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01-06-2013 | Uitgave 5/2013

Quality of Life Research 5/2013

The Hearing Handicap Inventory for Elderly-Screening (HHIE-S) versus a single question: reliability, validity, and relations with quality of life measures in the elderly community, Japan

Tijdschrift:
Quality of Life Research > Uitgave 5/2013
Auteurs:
Kimiko Tomioka, Hiroki Ikeda, Kaoru Hanaie, Masayuki Morikawa, Junko Iwamoto, Nozomi Okamoto, Keigo Saeki, Norio Kurumatani

Abstract

Purpose

Little is known about the usefulness of the Hearing Handicap Inventory for the Elderly-Screening (HHIE-S) and a single question (SQ) in assessing hearing impairment (HI) and the impact of HI on quality of life (QOL). The objective of this study was to examine the reliability, validity, and associations with QOL measures (i.e., subjective well-being, depressive symptoms, subjective loneliness, and physical functioning) of the HHIE-S and the SQ in the elderly community.

Methods

A self-report questionnaire including HHIE-S, SQ, Philadelphia Geriatric Center Morale Scale, Geriatric Depression Scale, UCLA Loneliness Scale, and the Tokyo Metropolitan Institute of Gerontology Index of Competence was administered to community elderly (781 males and 950 females). Among them, 97 males and 100 females also responded voluntarily to a request for test–retest and auditory tests. The criterion validity was tested by using pure-tone averages.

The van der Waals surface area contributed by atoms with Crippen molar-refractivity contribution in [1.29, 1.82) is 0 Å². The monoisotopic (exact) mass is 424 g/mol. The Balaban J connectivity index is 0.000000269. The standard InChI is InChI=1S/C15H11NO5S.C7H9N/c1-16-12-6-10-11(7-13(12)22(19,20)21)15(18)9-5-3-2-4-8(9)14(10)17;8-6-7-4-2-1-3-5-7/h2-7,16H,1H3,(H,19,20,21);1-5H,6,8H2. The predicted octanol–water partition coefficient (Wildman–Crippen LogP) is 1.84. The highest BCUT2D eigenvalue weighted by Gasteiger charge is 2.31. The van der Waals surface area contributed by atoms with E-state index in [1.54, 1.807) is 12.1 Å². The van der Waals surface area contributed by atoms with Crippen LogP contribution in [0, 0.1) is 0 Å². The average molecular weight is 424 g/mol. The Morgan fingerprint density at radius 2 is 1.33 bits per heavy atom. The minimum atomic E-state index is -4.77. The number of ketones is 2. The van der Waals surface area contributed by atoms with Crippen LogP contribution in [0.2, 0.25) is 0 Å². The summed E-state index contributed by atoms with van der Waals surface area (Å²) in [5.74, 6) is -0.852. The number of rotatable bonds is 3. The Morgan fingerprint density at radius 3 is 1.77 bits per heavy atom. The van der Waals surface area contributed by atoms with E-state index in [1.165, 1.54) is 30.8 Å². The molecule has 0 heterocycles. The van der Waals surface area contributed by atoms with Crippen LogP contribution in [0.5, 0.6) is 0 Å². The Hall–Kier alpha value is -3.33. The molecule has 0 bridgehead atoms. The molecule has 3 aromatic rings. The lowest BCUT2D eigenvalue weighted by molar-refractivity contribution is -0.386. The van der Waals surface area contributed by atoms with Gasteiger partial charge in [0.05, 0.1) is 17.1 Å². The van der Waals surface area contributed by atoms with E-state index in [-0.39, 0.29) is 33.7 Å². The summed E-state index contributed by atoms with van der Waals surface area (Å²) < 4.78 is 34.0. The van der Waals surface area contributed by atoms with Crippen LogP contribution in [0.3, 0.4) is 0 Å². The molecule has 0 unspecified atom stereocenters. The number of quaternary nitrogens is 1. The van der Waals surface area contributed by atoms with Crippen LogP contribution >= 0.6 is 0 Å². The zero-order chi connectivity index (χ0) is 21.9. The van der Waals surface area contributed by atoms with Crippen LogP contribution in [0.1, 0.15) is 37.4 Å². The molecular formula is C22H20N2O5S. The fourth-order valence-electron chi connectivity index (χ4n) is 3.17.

Results

Regarding the reliability of HHIE-S, Cronbach’s alpha coefficient was 0.91, Spearman–Brown coefficient was 0.90, and intra-class correlation coefficient was 0.85. Regarding the test–retest reliability of SQ, kappa coefficient was 0.65. HHIE-S had significantly lower sensitivity in identifying >25-dB HI, but significantly higher specificity for the detection of >40-dB HI than SQ. HHIE-S had stronger associations with QOL measures than did SQ.

Conclusions

HHIE-S had high reliability, while SQ had insufficient reliability. HHIE-S was more specific in detecting HI and more sensitive in assessing the impact of HI on QOL than SQ. HHIE-S is a more effective instrument for assessing HI and QOL research than SQ in the elderly community.

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